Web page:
I didn't plan on waiting until Halloween to watch writer/director Michael Dougherty's Trick 'R Treat but circumstances, commitments, and sometimes just a lack of energy forced me to keep putting off screening it. By now, most fans are familiar with the long, difficult journey this Halloween-themed anthology has taken on the way to release as well as with the acclaim it received at every film fest it played for the past two years or so. But that was the word from the festival circuit, and sometimes the early hype generated by eager fans and online journalists can be misleading. Since Trick 'R Treat has hit DVD and everyone has had a chance to see it, the gushing accolades have been tempered by some "what's the big deal?" reviews and a couple of "this sucks" reviews as well. But those kind of reviews are useful, too - I like to hear a few contrary opinions rather than just universal praise.
My first attempt to watch Trick 'R Treat didn't go so well. I got through about ten minutes one night last week before exhaustion from a long day set in and what little I saw didn't excite me that much. But some time to myself late last night as Halloween slipped away for another year seemed like the perfect chance to give Trick 'R Treat another shot - and I'm glad I did as while my enthusiasm for the film isn't as unbridled as that of some viewers, I really enjoyed it. For all the criticism towards Warner Bros.' handling of the movie, I can understand some of their reluctance to release it theatrically. Anthologies never do great business - even Trick 'R Treat's avowed model, Creepshow, underperformed when it was released in '82. Then again, selling a movie called Trick 'R Treat during October probably shouldn't present a marketing challenge.
But regardless of whether or not Warners dropped the ball on a big hit, Trick 'R Treat's box office potential will have to forever remain a matter of speculation. It's the film itself that bears discussion and while the four tales that Dougherty tells here are all slight, the device of interweaving them gives them a kick and a charm that they wouldn't have otherwise had. And Trick 'R Treat's technical credits can't be undersold - the production design of Mark Freeborn, art direction Tony Wohlgemuth and cinematography of Glen MacPherson are all indispensable assets. Thanks to their contributions, watching Trick 'R Treat is like having a sumptuously illustrated tale of Halloween unfolding in front of you. And the incomparable Halloween splendor is further embellished by composer Douglas Pipes' evocative score.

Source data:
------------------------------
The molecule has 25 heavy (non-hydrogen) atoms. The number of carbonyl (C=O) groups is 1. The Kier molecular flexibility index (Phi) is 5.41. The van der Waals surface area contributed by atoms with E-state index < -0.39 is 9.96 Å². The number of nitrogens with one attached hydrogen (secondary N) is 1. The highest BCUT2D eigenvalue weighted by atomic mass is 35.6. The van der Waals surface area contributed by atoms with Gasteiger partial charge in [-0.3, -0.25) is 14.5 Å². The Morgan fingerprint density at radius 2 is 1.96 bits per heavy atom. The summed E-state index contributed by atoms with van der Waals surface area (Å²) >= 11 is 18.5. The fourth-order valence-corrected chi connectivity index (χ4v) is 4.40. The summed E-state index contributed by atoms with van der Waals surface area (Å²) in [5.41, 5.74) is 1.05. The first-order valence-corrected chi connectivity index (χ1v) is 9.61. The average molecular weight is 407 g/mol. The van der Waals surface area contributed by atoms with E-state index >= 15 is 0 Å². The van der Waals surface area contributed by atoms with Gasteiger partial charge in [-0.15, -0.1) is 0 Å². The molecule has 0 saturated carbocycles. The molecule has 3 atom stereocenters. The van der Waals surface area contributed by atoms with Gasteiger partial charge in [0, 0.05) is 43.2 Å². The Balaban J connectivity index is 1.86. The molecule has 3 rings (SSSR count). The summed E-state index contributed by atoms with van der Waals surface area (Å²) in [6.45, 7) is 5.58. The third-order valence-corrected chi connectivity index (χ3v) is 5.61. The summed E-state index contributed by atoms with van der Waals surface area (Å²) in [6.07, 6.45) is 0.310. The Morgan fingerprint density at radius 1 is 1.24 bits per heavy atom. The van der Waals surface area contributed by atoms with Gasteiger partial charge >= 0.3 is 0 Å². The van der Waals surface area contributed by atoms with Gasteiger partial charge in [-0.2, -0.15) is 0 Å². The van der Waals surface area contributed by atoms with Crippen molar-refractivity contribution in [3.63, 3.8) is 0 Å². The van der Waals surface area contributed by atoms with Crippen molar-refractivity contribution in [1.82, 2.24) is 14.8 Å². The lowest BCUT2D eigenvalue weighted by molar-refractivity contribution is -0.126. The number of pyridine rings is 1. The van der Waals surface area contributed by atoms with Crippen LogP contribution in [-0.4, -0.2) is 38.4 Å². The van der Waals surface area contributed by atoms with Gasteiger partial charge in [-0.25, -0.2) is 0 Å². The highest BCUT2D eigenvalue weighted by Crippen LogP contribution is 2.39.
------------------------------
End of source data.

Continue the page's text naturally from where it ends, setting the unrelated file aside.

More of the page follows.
Clocking in at 82 minutes, Trick 'R Treat is the perfect length - had Doughetry tried to stretch his film out any longer with additional storylines, or to embellish on any of the four tales at hand, would've likely caused the film to overstay its welcome. Trick 'R Treat isn't a game changer for the genre, nor is it meant to be - it's just everything you love about Halloween in one film and nothing that you hate.
Whatever deficiencies it may have are compensated for with its irresistible holiday spirit. It's harmless, creepy, and fun - just the way Halloween ought to be. With stores shoving Christmas on us before Halloween is even over, anything that helps keeps All Hallows' Eve around a little bit longer - and with such style - is welcome.